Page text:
Watching Southampton cruise into the Premier League at the weekend brought back fond memories of 12 months ago this week, when the Canaries were enjoying the same momentous voyage.

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Ironically, City did their trick at Saints’ big rivals, Portsmouth; Southampton had it rather easier, facing a Coventry side which had already handed in its membership card for the Championship and now faces a very uncertain future in League One.

Coventry’s involvement last weekend was interesting in that it allowed me to indulge in one of my favourite hobbies: the ‘where are they now’ hunt.

Chatting recently to a former Norwich City player about Adam Drury’s longevity at Carrow Road, the expression “the grass isn’t always greener on the other side” came up. Drury could have left Carrow Road on more than one occasion, but chose to stay and remain one of the few current footballers whose loyalty, in terms of years, stretches beyond the decade mark.

For others, loyalty is debatable – which is where Coventry came in. Mention the name and I can’t help but think of Sammy Clingan. The midfielder was a quality player, but headed for Coventry when Norwich slipped out of League One, back in 2009.

Clingan wanted to play at a higher level and felt Coventry was the club to take him there – he was reminded that his plan didn’t quite work out on the final day of last season, when the Sky Blues visited Carrow Road. The champagne was on ice awaiting the Canaries’ big promotion party and throughout 90 minutes of football that preceded the party, Norwich fans taunted Clingan with the song “Oh Sammy Clingan, it could have been you”.

This isn’t meant to taunt Clingan; I have never hidden my admiration for him as a player. But he typifies the “grass isn’t greener” view.

‘Where are they?’ sessions need a date to work on, so I went for three years ago today – May 3, 2009 – when City lost at Charlton and tearfully slipped out of the Championship.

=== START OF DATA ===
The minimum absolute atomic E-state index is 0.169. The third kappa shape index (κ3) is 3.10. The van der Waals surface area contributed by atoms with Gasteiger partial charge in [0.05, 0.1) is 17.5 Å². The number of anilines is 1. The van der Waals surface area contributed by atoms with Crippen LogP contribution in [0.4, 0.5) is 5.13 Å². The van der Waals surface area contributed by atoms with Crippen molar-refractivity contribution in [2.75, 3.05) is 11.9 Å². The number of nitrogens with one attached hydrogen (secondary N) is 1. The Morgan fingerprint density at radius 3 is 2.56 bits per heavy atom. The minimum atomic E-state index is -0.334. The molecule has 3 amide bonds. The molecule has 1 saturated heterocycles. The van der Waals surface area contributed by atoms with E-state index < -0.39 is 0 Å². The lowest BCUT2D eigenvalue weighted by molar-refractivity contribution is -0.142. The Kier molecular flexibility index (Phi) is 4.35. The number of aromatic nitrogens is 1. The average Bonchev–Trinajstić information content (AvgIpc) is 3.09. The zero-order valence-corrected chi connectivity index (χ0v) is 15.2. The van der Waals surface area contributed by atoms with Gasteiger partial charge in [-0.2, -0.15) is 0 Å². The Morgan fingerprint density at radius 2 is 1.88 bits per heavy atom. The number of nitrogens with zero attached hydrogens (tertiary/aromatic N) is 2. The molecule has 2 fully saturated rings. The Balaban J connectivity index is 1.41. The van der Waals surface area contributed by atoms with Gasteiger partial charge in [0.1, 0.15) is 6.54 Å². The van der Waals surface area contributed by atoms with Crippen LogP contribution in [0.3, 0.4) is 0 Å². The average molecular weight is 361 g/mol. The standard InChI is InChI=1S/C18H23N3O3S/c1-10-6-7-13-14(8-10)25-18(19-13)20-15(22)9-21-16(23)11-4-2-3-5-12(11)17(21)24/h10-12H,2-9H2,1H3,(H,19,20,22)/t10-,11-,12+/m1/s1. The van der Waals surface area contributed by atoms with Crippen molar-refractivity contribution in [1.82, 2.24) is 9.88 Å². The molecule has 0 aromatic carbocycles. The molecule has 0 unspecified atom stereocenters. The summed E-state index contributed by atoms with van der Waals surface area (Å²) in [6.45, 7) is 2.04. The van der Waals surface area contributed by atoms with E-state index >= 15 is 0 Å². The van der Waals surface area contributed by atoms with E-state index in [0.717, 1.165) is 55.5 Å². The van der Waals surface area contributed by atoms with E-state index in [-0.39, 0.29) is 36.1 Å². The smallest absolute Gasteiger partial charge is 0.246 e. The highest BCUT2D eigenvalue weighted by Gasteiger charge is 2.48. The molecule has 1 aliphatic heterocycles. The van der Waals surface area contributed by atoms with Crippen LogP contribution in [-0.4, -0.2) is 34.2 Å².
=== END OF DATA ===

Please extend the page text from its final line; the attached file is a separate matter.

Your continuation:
You have to look long and hard to find a Norwich City player who was involved that day and went on to bigger and better things.

Goalkeeper David Marshall has fared as well as anyone and could be joining City in the top flight next season, if Cardiff can negotiate their way through the Championship play-off lottery.

Marshall’s departure was conducted with undue haste: nine days after appearing at Charlton, Marshall was a Cardiff player. Footballers have a right to choose who they play for – but there was no doubt whatsoever that Marshall didn’t want to play for Norwich.

Loyalty wasn’t an issue – although he would perhaps argue that after two and a half years (including six months on loan) he hadn’t been here enough to establish the sort of bond that instigates an act of loyalty.

The third big name that springs to mind is Lee Croft: no sooner had Croft picked up his Player of the Season trophy than he was off. He refused a new contract and joined Derby County in June. He’s now on loan at St Johnstone.

Manager Bryan Gunn had lost Clingan, Marshall and Croft in quick succession – team building plans would have been much easier with them.

Interesting to see the other names in the squad – Jon Otsemobor, Gary Doherty, Adrian Leijer, Jason Shackell, Korey Smith, Darel Russell, Simon Lappin, Alan Lee, David Mooney and subs Cody McDonald – now at Coventry with Clingan – Alan Gow, Stuart Nelson, David Carney and Jamie Cureton.

Only Lappin and Smith – on loan at Barnsley – remain City players.

Otsemobor is in League One with Sheffield Wednesday, Doherty on loan at League One Wycombe from League One champions Charlton; Leijer captain of Melbourne Victory in Australia; Shackell doing well as a regular at Derby. Russell is on loan at Charlton, Lee at League One promotion hopefuls Huddersfield and Mooney with Orient. Gow’s silky skills are lighting up St James Park – the Exeter one – with Cureton, while Nelson is at Notts County. Carney is playing in Spain and is the only one of the departed who actually played Premier League football, with Blackpool, after leaving Carrow Road.

Some left because City had been relegated, some were loan players, some were allowed to leave by Paul Lambert.

Others wanted out. There’s no guarantee any of them would have actually been kept on, but I often wonder if they wonder ... what if?